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Look on the dark side of life

The journalist Oliver Burkeman thinks we can only be happy when we learn to love failure. His new book, The Antidote, debunks the myth of positive thinking. Join Oliver on his quest to find happiness, health and wellbeing without resorting to the cult of optimism.

oliver burkemanAs a child, it's said, the great Russian novelist Fyodor Dostoyevsky used to torment his brother with the following annoying question: can you manage not to think about a polar bear for one whole minute? It can't be done. Try it for yourself: suddenly, all you can think of is polar bears. This is an all-too-common glitch of the human mind: you try really hard to do something -- but it's precisely because you try so hard that you fail. Could it be that the same basic problem applies to the quest for happiness? In our efforts to make ourselves happy, and to raise happy children, are we trying too hard? Is it the effort to feel positive that's making us miserable?

The pressure to "think positive" dominates the world of popular psychology. Parenting advice guides like "The Positive Parent" or "The Optimistic Child", are no exception. I wrote my new book to try to explore an alternative possibility: that we might be better off easing up on all this relentless optimism, and finding ways to embrace failure, uncertainty, imperfection and insecurity instead.

Nobody would argue that a certain amount of natural optimism is a bad thing. But there's increasing psychological evidence to suggest that the "cult of optimism", as one philosopher has called it, brings misery. Repeating self-help "affirmations" in the mirror each morning, one study found, makes people with low self-esteem feel worse. And "visualising success", as recommended in The Secret, can sometimes make it less likely that you'll achieve your goals.

But this focus on forced positivity, it turns out, is a rather recent historical phenomenon. Look further back through philosophy and spirituality, and you'll find what I took to calling "the negative path to happiness". The Greek and Roman Stoics, for example, argued that it was often wiser to visualise not the best-case scenario, but the worst. When you're worried, or your child is worried, about some stressful future event, the knee-jerk response is to insist, reassuringly, that "everything's going to work out OK". But, say the Stoics, it's often more use to realise that even if things didn't work out OK, they'd still be manageable. Anxiety tends to be bottomless and infinite. Imagining the worst-case scenario in detail puts some limits on it, replacing anxiety with calm.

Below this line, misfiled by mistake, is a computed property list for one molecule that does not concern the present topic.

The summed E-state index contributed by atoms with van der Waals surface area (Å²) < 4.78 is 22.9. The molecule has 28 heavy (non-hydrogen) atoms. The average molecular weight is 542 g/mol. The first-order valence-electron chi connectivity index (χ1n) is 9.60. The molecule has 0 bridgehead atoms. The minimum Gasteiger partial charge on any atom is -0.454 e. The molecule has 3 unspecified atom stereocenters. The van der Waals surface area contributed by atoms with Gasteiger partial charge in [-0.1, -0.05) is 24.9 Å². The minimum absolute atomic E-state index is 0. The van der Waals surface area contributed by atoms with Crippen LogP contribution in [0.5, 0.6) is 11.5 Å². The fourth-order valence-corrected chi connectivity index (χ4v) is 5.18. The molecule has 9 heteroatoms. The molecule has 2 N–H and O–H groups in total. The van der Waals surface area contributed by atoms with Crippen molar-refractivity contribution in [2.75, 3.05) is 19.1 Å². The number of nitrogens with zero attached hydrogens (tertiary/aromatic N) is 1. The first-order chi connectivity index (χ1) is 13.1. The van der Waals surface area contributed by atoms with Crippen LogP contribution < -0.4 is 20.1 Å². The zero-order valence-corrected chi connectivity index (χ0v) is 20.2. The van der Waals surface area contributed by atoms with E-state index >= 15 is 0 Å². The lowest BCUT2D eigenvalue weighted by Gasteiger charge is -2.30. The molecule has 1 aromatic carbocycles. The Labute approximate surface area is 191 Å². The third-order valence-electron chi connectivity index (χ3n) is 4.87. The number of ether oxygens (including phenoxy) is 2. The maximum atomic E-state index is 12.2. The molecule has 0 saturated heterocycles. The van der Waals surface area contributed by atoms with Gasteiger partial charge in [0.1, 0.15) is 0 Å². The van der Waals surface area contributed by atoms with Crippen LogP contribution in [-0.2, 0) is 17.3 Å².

Does positive thinking make us unhappy? Do you agree with Oliver? Post your comments

The newly popular practice of meditation, I would argue, belongs on the "negative path to happiness", too -- because it's about learning to let go of the urge to replace unhappy thoughts with happy ones. Meditation encourages you to view your thoughts and emotions like weather patterns that arise then pass away. This isn't necessarily easy: while researching the book, I spent a week on a silent meditation retreat, getting up at 6 every morning to meditate for 10 hours, and I'm still just getting the hang of it. But if you can find even a few minutes a day to meditate, you may find it vastly more beneficial than positive thinking. Seeing emotions as weather means you don't need to make yourself feel happy or motivated before you can get on with the things you need to do. Instead, you can coexist in a friendly way with those negative feelings -- and, meanwhile, get on with living.

Interested in health and wellbeing? Read guest blogs on depression and health byAnnie Lennox and Ruby Wax in our Special Features

The truth is that failure, worry and sadness are facts of life -- and a happiness strategy based on insisting they shouldn't exist is surely doomed. This is also why the Stanford University psychologist Carol Dweck has argued that you should praise your children for the effort they put in, not for their achievements: that way, they'll learn to see the experience of failure as part of the process, instead of becoming perfectionists who dread it.

This year marks 60 years since The Power of Positive Thinking, by Norman Vincent Peale, was first published. Perhaps now it's time to give the opposite approach a chance.

Last updated: 09-Apr-2013 at 4:58 PM